Working as a locum doctor is a lucrative option for a growing proportion of doctors in the UK. Locum work can be undertaken at various stages of your medical career. For example, you may consider taking a year out after completing your foundation programme before finalising which specialty you want to go in, or you may be a qualified consultant wishing to be self-employed and working more flexibly. If these thoughts resonate with you, locum work may be for you. This guide will provide you with insight into how you can find locum jobs in the UK.
What is a locum doctor?
“So, what does locum mean, exactly?” you may ask yourself. “Locum” is short for the Latin term “locum tenens” which translates to “place holder”; and as such, locums temporarily fill vacancies in a hospital, clinic, or practice owing to permanent staff being ill or away on leave. A locum contract is usually undertaken on a short-term basis but can also be long-term.
There are two paths to finding locum work in the UK; the first involves finding temporary medical jobs via the internal NHS bank, and the second registering with locum agencies for doctors.
NHS Bank Recruitment
A staff bank is a pool of doctors managed by an NHS Trust or third-party that recruits healthcare professionals to take up locum shifts. In order to maintain adequate patient safety and quality of care despite fluctuations in staffing, Trust hospitals heavily rely on temporary healthcare workers to take up shifts. As a result, there is no shortage of NHS bank jobs in the UK.
Although bank staff are entitled to the same benefits as a permanent worker in the same role after a 12-week qualifying period, NHS bank staff entitlements and rights vary depending on your contract as well as where and how much you work. Similarly, NHS bank pay rates are set by individual Trusts. Your salary is usually paid on a monthly basis.
There are several reasons to opt for registering with your Trust’s bank staff, such as:
Flexibility: in most well-run and organised Trusts, bank staff are given priority over agency workers, meaning a higher chance for you to take up available shifts that work best for you.
Cost-effective: working as a bank worker will save the NHS money as Trusts are charged a fee by the agency for providing a workforce.
Familiarity: working within your own Trust hospital will allow stability and provide an opportunity to foster meaningful relationships with doctors and patients.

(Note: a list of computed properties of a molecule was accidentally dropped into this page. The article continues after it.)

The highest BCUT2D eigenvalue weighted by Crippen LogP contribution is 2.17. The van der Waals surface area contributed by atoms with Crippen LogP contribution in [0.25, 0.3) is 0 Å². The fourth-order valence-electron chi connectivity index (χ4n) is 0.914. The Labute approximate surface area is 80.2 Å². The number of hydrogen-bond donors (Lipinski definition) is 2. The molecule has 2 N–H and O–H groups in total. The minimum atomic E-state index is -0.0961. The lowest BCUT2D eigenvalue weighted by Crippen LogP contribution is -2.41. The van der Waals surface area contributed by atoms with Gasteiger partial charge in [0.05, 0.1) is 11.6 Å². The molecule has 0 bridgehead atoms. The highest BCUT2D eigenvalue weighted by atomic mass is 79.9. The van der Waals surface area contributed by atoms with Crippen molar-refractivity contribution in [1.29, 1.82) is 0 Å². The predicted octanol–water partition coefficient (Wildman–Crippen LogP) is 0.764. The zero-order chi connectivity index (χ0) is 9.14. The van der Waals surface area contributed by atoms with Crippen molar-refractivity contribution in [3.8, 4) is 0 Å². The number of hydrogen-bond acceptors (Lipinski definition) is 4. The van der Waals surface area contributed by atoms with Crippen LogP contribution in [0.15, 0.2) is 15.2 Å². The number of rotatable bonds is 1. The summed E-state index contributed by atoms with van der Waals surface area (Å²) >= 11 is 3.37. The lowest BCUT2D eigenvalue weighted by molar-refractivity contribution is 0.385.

Experience: you can explore and develop skills in a specialty you wish to explore.
Simplicity: Some trusts are now using mobile apps such as Patchwork to manage their staff banks. Such apps make searching for and booking shifts extremely easy.
There are, however, certain points that may make a locum agency a more appealing option for you. Firstly, the administrative side of things to get started as a bank worker may be lengthy since Trusts can be rather disorganised compared to agencies. The diversity of work opportunities is also limited to what is offered at your Trust hospital.
Lastly, you will be largely on your own when it comes to negotiations and having difficult conversations with seniors regarding your contract and pay rates. If these do not sound like dealbreakers to you, you may wish to enquire how to join the NHS bank staff at your Trust.
These are organisations with an expertise in locum jobs in medicine. They liaise with numerous hospitals across the country and keep track of all current vacancies, whether the shifts will be relatively manageable or difficult, as well as which hospitals offer the highest locum doctor pay rates. Locum agencies have an appointed responsible officer in place who will serve as your first point-of-contact.
Choosing this path to locum work cuts down a significant amount of research and administrative work on your part. They take charge of managing all compliance that needs to be completed before you start working, including DBS checks, Occupational Health Clearance, and Right to Work checks.
Other reasons you may consider registering with an agency rather than Staff Bank are:
Quicker registration: agencies are determined to get you the best possible shifts as quickly as possible, and consequently, they will endeavour to speed up the cumbersome process and make things a little easier for you.
Quicker pay: in contrast to Staff Bank agreements, agency workers are paid on a weekly basis.
Wider variety: with an agency you will not be restricted to the one Trust you are working for but all the Trust the agency works with, hence offering the opportunity to explore different NHS hospitals and career paths.
(Potentially) Higher pay: although pay rates vary from Trust to Trust and are more or less the same for bank staff and agency workers, locum doctors recruited via an agency tend to earn more than bank staff as they can simply look through and choose the highest paying shifts. Moreover, they will negotiate better pay rates on your behalf. Do, however, bear in mind that agencies may try to send you all over the country, meaning extra travel costs.
Nonetheless, you may be dissuaded to register with an agency by the fact that, usually, Staff Banks have first pick of the best locum shifts. Leftover shifts, often unsociable, are shared with agencies last minute. Many Trusts, however, still share most of their decent shifts with agencies.
Furthermore, rotating through various Trusts through your agency as a temporary worker will not allow you to fully integrate in a medical team and leave you with a lack of support. Working as an agency locum worker also means higher costs for the NHS as they are charged an agency fee.
Keeping the pros and cons in mind, you should carefully research the pool of locum agencies since they all claim they are the only ones that can find you the best work. Some of the well-known ones include NHS Professionals (NHSP), National Locums, and The GP Locum Agency.
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